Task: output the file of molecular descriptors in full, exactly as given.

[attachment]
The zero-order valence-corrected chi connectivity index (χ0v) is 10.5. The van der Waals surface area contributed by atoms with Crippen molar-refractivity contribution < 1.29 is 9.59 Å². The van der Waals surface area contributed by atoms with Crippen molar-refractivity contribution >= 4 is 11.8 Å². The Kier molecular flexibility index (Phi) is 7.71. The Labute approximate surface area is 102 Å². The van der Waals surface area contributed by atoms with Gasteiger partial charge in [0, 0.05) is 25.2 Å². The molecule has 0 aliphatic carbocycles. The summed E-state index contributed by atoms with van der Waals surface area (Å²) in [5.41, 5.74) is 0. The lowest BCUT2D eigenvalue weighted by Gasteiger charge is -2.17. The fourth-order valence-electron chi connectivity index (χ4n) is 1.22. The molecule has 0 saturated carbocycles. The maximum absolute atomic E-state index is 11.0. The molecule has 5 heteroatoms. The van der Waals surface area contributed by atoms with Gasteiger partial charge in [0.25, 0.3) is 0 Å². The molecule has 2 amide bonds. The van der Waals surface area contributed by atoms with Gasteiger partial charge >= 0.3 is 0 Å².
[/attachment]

The zero-order valence-corrected chi connectivity index (χ0v) is 10.5. The van der Waals surface area contributed by atoms with Crippen molar-refractivity contribution < 1.29 is 9.59 Å². The van der Waals surface area contributed by atoms with Crippen molar-refractivity contribution >= 4 is 11.8 Å². The Kier molecular flexibility index (Phi) is 7.71. The Labute approximate surface area is 102 Å². The van der Waals surface area contributed by atoms with Gasteiger partial charge in [0, 0.05) is 25.2 Å². The molecule has 0 aliphatic carbocycles. The summed E-state index contributed by atoms with van der Waals surface area (Å²) in [5.41, 5.74) is 0. The lowest BCUT2D eigenvalue weighted by Gasteiger charge is -2.17. The fourth-order valence-electron chi connectivity index (χ4n) is 1.22. The molecule has 0 saturated carbocycles. The maximum absolute atomic E-state index is 11.0. The molecule has 5 heteroatoms. The van der Waals surface area contributed by atoms with Gasteiger partial charge in [0.25, 0.3) is 0 Å². The molecule has 2 amide bonds. The van der Waals surface area contributed by atoms with Gasteiger partial charge >= 0.3 is 0 Å².